Running and Chronic Pain
Have you ever wondered why you experience pain either during your run, following your run or maybe during the first 10 minutes of your run? You may say or have been told that you are over training or that your shoes are worn out or maybe that you need orthotics. Those are good points, however, more times than not I have had clients come to my office and say those exact things to me. Most of those clients have already taken time off from running to let the body heal. They have also spent countless dollars on different types of inserts and orthotics for their shoes and on new running shoes. Why do they still have pain? The answer lies in one basic fact: muscle imbalances. If your body has muscle imbalances these imbalances will create skeletal misalignments. Once your body is put in to motion these skeletal misalignments cause incorrect joint motion. Faulty joint motion causes compensated movements. These compensated movements cause premature breakdown and pain. This includes conditions such as fasciitis, tendonitis, bursitis, meniscus tears, ligament sprain/strains, nerve pain and many other types of hip, knee, ankle, pelvis and spinal injuries. As an analogy, let’s say that you are driving your car down the road and feel the car pulling off to one side. You compensate by turning the steering wheel off to one side to make your car drive straight. After a month or two you notice the tires are wearing out. At this point you have two options: you can buy new tires every couple of months or you can have your car realigned. Most people are going to opt for the realignment to save money and to protect their car from other potential breakdown. With most current health care protocols they address the tire not the alignment. The tire is the symptom. In order to fix the symptom you will usually get a brace, a shot, pain meds or other “fix the symptom” strategies. Until you address the muscle imbalances your body will not be able to heal properly. If you continue to run you are essentially strengthening the muscles and compensated movements that are the cause of your pain. Yes, sometimes the pain may get better using the “fix the symptom” strategies but the body did not heal properly. In this case you feel better but a different symptom may appear shortly down the road due to compensated movements. To summarize - If you fix the muscle imbalances you will properly address the skeletal and joint misalignments. And in return take the stresses off of your body which will allow proper healing and prevent future injuries.
Try these two tests below to see if you have any lower body misalignments. Close your eyes and march in place for 10 seconds. (Do not do this after a couple of cocktails!) Stop when you get the 10 second mark and open your eyes. Look down at your feet to see what position they are in. Look for these deviations:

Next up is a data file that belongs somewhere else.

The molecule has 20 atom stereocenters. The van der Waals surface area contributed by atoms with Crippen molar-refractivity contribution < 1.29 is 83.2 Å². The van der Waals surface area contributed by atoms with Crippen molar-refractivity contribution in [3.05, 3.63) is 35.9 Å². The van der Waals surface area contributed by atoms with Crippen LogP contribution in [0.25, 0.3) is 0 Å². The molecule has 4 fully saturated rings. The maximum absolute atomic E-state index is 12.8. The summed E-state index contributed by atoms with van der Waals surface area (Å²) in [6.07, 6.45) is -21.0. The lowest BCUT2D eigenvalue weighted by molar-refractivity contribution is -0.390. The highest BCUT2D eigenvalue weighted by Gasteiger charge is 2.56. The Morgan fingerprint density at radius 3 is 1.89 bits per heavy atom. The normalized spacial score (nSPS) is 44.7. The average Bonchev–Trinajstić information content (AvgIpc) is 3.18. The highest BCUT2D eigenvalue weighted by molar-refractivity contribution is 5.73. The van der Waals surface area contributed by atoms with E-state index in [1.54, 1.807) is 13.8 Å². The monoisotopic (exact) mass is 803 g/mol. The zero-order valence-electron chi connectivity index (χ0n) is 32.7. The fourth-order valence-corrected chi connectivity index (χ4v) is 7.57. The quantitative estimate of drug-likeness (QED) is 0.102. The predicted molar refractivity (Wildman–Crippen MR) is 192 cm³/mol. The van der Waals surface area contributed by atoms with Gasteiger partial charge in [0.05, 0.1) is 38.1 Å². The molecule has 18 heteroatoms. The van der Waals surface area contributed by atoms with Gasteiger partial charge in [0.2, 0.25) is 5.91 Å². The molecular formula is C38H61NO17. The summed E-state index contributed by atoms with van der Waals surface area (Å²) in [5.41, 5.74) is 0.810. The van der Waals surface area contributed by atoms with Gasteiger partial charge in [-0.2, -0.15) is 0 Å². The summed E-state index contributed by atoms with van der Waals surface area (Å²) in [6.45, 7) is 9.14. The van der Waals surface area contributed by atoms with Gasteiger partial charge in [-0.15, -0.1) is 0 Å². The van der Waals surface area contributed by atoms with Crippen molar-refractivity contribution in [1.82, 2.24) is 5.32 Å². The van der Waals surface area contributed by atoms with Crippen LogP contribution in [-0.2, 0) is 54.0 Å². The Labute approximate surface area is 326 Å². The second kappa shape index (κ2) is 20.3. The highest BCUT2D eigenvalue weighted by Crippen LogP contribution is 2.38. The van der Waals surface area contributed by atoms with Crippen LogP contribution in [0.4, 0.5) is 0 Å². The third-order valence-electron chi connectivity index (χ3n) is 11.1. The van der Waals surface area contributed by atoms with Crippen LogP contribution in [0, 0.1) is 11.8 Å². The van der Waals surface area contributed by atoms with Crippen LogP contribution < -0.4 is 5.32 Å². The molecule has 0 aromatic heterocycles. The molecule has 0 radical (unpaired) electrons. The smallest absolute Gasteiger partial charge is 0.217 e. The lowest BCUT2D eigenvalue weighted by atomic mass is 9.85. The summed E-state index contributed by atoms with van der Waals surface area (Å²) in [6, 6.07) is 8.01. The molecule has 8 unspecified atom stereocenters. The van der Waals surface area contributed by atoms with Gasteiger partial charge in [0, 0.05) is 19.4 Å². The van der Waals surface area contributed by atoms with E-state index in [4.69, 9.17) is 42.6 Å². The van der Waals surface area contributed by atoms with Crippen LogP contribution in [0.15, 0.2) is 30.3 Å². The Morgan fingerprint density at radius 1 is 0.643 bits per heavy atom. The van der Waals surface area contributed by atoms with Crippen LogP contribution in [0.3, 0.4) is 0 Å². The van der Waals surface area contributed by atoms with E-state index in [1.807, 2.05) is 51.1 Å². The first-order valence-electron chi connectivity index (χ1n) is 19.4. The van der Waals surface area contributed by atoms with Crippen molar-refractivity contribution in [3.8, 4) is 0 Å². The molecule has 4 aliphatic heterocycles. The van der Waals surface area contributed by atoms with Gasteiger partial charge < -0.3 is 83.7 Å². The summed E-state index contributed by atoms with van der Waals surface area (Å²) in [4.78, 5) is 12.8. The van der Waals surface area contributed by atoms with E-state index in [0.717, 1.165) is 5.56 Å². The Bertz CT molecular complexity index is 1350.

1. Is one foot positioned in front of the other?
2. Is one foot turned out more than the other?
3. Is one arch of the foot collapsed in more than the other?
4. Does one foot feel heavier in to the floor?
If you notice any of these deviations, your body is out of balance. Now try to correct them by standing with your feet in alignment with each other and slightly turned out. (8-10 degrees of turn out only) How do you feel with the feet in proper alignment? Does your body feel different to you? If your body does feels different to you while in the “proper alignment” then your body has developed a faulty posture that thinks it’s correct.
The second test is to demonstrate weaknesses in your lower body. Stand in front of a mirror so you can see your entire lower leg. Make sure you are wearing shorts so you can see your knees. Stand on one foot while lifting the other knee to about a 90 degree angle. Can you balance on the one foot? Now try it one the other side. Is there a strength and balance difference between both legs? Try both legs again but this time watch the knee on the straight leg. Does your knee point inward? Switch legs and compare. Does one knee point in more than the other? If the knees point in then you have hip and pelvis muscle weakness. You can try again but this time watch what your upper body does. Does it lean over to one side more than the other? If so your upper body is compensating for the lower body weakness.
This single leg test directly applies to your running. With running and walking you will end up on a one leg stance. If you noted any weaknesses with the tests then your running will demonstrate the same weaknesses or worse because running is much more dynamic than a static position.
These tests are only demonstrating a compensation of your lower body. When looking at your body and figuring out how it correlates with your pain it is imperative that one (health care practitioner) looks beyond the area of pain. Often times the pain will be in one area of your body but actually originating from a different area. A pain in the foot could be originating from a weakness in the hip. Someone that has been diagnosed with plantar fasciitis in the foot has probably been given a series of stretches. Stretches are important for the tightness in the calves but what about the importance of the gluteal muscles which have a direct impact on the position of your feet. Try this -- If your feet collapse in try squeezing your buttocks together while standing and feel how the arches of your feet will actually lift up.
I hope this article has helped you understand some of the reasons for your pain. For solutions check out our pain relief programs. Get going so you can start running pain free again!